Andrew Nagorski is a former Newsweek foreign correspondent and editor, whose postings included Hong Kong, Warsaw and Moscow. He is the author of 1941: The Year Germany Lost the War.

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When General Raymond E. Lee, the former U.S. military attaché in wartime London, died in 1958 at age 72, his obituary in the New York Times pointed out that no one “was ever more popular... read more

Before America’s entry into WWII, the country was divided on the question of intervention, but not for want of trying on the part of FDR and the nation’s foreign correspondents.... read more

Hitler’s litany of disastrous mistakes in 1941 made it possible for the Allies to survive his country’s initial military successes and launch an audacious operation like D-Day.... read more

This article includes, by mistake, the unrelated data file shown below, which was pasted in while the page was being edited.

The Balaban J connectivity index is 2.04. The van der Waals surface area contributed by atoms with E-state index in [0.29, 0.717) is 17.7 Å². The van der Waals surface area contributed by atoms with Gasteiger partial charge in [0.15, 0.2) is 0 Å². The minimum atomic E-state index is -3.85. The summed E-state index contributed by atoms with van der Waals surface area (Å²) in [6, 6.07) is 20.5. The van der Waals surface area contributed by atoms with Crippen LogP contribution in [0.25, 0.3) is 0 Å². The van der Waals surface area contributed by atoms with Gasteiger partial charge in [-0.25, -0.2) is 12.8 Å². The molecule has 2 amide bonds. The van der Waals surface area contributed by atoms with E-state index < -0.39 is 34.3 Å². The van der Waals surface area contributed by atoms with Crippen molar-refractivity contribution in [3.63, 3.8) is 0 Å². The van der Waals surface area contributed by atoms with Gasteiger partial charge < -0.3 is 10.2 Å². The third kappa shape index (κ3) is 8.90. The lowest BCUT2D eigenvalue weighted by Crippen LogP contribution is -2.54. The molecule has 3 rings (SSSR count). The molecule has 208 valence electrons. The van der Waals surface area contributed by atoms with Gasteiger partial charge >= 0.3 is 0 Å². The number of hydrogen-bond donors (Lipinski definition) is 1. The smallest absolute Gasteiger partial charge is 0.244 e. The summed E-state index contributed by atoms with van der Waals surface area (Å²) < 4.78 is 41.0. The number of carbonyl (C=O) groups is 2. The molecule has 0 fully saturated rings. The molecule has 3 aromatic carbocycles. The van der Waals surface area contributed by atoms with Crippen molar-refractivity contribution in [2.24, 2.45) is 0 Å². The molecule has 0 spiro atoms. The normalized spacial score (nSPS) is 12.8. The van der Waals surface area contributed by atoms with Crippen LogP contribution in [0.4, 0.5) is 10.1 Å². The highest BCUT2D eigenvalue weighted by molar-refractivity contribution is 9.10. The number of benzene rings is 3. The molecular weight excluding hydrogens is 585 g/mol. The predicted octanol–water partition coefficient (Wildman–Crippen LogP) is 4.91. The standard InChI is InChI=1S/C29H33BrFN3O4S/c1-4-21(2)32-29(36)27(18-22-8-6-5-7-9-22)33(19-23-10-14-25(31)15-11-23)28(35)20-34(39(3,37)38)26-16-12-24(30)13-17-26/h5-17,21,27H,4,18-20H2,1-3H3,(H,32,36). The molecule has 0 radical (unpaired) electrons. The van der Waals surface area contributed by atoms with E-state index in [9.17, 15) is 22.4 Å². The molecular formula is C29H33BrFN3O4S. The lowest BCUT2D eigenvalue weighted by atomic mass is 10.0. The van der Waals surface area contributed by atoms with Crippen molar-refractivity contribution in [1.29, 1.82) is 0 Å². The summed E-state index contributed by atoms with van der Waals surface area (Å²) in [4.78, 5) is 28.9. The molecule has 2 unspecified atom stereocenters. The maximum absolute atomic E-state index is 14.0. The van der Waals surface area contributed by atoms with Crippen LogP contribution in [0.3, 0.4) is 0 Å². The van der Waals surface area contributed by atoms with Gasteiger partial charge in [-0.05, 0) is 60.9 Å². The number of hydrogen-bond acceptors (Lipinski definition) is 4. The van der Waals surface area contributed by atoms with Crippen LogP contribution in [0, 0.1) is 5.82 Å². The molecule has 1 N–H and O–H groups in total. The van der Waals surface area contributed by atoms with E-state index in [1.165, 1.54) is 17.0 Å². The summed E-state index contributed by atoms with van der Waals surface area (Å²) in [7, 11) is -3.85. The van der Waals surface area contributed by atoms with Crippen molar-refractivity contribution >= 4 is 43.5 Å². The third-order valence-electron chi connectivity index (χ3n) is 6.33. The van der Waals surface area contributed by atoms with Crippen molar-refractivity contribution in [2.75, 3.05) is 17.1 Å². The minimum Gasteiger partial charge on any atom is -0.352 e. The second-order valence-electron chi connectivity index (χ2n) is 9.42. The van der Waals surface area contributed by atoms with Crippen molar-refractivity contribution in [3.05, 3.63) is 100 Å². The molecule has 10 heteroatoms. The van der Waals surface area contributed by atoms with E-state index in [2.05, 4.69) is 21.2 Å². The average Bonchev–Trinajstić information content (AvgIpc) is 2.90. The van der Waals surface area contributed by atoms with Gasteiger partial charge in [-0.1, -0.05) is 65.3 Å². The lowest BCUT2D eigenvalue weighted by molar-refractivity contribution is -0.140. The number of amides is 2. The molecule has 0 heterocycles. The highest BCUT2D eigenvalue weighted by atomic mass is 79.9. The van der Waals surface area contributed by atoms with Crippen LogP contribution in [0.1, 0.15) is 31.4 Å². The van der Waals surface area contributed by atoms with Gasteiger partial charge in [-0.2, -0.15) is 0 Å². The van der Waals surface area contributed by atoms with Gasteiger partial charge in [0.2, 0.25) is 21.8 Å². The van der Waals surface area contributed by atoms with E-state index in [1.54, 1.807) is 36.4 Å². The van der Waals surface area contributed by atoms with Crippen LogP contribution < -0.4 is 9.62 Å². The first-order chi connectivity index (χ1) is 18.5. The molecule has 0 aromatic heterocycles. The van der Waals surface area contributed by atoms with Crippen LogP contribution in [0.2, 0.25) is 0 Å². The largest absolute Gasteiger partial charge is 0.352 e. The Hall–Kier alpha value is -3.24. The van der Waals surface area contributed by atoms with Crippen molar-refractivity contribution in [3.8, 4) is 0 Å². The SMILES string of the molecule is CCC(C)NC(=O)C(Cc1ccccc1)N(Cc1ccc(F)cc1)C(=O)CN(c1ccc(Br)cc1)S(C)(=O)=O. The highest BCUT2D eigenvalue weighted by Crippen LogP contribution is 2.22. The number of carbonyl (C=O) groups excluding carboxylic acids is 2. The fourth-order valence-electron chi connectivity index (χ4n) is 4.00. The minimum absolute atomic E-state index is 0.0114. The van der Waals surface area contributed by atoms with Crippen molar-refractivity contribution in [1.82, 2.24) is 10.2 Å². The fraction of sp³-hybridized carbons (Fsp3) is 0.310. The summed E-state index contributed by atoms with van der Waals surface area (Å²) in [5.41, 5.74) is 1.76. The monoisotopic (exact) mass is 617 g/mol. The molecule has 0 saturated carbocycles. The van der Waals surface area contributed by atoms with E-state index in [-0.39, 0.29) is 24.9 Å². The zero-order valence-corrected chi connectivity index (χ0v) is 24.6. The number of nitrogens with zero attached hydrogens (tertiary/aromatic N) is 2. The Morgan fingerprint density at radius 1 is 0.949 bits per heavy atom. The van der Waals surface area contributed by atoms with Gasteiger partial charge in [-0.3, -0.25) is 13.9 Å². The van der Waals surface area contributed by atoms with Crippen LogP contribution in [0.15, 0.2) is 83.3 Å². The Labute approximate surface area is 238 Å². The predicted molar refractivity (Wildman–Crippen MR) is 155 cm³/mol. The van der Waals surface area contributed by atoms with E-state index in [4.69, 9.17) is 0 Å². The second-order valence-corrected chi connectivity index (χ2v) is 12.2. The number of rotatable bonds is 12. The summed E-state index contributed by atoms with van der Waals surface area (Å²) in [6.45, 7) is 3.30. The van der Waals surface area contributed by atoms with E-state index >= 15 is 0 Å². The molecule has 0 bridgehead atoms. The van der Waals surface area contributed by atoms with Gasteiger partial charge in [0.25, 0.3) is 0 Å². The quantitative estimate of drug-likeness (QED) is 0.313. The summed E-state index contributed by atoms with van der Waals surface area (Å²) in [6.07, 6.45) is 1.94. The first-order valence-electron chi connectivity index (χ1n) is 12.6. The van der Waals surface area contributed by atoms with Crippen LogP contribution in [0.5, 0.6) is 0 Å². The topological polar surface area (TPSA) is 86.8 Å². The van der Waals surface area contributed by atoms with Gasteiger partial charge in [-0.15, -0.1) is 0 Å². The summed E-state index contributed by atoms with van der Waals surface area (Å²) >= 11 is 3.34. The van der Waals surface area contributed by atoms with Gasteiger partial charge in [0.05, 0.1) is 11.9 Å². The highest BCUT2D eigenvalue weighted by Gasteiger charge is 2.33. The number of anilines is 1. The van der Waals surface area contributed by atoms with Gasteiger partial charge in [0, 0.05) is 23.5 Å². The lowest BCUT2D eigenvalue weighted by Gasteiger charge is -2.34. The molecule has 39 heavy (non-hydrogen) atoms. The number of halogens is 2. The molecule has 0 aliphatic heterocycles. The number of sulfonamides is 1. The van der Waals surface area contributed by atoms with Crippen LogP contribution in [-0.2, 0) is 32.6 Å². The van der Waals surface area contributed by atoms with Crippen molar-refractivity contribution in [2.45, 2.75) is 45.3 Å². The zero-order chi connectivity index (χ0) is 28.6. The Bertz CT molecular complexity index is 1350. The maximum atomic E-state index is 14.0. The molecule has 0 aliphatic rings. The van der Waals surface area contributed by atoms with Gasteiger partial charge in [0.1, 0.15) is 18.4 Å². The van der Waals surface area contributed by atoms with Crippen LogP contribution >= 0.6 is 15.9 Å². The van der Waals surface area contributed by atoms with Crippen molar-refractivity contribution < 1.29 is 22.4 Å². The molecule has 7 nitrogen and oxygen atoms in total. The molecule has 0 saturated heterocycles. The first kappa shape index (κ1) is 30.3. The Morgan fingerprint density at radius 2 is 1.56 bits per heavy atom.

Ronald Reagan is deservedly famous for the ringing challenge he delivered at Berlin’s Brandenburg Gate on June 12, 1987:... read more

On the night of November 9, 1938, exactly 80 years ago, Nazi Germany put on a display of unbridled anti-Semitic violence that was... read more

The Hoover Institution has acquired an oral history collection of 130 interviews, most of them with major political and cultural figures and dissident activists from Central and Eastern Europe,... read more

On the evening of May 10, 1960, the day before the planned Israeli kidnapping of Adolf Eichmann... read more

“The first part of my life was completely ordinary for a Soviet person of my generation,” Vladimir Voinovich wrote in his... read more

Months before the explosion of a reactor at the Chernobyl Nuclear Power Station on April 26, 1986, Viktor Briukhanov, the plant’s director, told a reporter: “Whatever you say, we are no ordinary... read more